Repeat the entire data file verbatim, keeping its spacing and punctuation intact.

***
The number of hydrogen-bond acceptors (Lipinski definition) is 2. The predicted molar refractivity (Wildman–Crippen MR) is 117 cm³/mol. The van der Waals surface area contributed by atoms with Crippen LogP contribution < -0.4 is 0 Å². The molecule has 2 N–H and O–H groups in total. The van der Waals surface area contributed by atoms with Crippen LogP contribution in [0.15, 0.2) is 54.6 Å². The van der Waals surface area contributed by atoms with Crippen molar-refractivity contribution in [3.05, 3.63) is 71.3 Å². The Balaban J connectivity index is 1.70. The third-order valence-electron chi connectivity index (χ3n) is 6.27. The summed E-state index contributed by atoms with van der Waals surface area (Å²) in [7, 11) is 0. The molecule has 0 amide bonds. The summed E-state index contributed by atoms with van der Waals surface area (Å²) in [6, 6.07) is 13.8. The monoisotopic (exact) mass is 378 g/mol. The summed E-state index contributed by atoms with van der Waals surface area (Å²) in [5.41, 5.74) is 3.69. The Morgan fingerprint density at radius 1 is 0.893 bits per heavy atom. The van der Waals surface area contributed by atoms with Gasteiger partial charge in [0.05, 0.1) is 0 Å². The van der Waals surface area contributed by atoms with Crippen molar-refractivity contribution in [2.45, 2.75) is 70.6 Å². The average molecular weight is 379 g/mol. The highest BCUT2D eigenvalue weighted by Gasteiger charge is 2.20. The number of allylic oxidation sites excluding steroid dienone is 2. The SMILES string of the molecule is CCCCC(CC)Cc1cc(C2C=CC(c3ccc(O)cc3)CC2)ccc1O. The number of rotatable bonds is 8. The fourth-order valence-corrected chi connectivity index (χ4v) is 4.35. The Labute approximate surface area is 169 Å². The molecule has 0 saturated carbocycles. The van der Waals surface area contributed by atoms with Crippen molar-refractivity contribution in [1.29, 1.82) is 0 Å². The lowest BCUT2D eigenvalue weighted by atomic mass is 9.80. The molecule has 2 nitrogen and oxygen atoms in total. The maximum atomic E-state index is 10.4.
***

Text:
The number of hydrogen-bond acceptors (Lipinski definition) is 2. The predicted molar refractivity (Wildman–Crippen MR) is 117 cm³/mol. The van der Waals surface area contributed by atoms with Crippen LogP contribution < -0.4 is 0 Å². The molecule has 2 N–H and O–H groups in total. The van der Waals surface area contributed by atoms with Crippen LogP contribution in [0.15, 0.2) is 54.6 Å². The van der Waals surface area contributed by atoms with Crippen molar-refractivity contribution in [3.05, 3.63) is 71.3 Å². The Balaban J connectivity index is 1.70. The third-order valence-electron chi connectivity index (χ3n) is 6.27. The summed E-state index contributed by atoms with van der Waals surface area (Å²) in [7, 11) is 0. The molecule has 0 amide bonds. The summed E-state index contributed by atoms with van der Waals surface area (Å²) in [6, 6.07) is 13.8. The monoisotopic (exact) mass is 378 g/mol. The summed E-state index contributed by atoms with van der Waals surface area (Å²) in [5.41, 5.74) is 3.69. The Morgan fingerprint density at radius 1 is 0.893 bits per heavy atom. The van der Waals surface area contributed by atoms with Gasteiger partial charge in [0.05, 0.1) is 0 Å². The van der Waals surface area contributed by atoms with Crippen molar-refractivity contribution in [2.45, 2.75) is 70.6 Å². The average molecular weight is 379 g/mol. The highest BCUT2D eigenvalue weighted by Gasteiger charge is 2.20. The number of allylic oxidation sites excluding steroid dienone is 2. The SMILES string of the molecule is CCCCC(CC)Cc1cc(C2C=CC(c3ccc(O)cc3)CC2)ccc1O. The number of rotatable bonds is 8. The fourth-order valence-corrected chi connectivity index (χ4v) is 4.35. The Labute approximate surface area is 169 Å². The molecule has 0 saturated carbocycles. The van der Waals surface area contributed by atoms with Crippen molar-refractivity contribution in [1.29, 1.82) is 0 Å². The lowest BCUT2D eigenvalue weighted by atomic mass is 9.80. The molecule has 2 nitrogen and oxygen atoms in total. The maximum atomic E-state index is 10.4.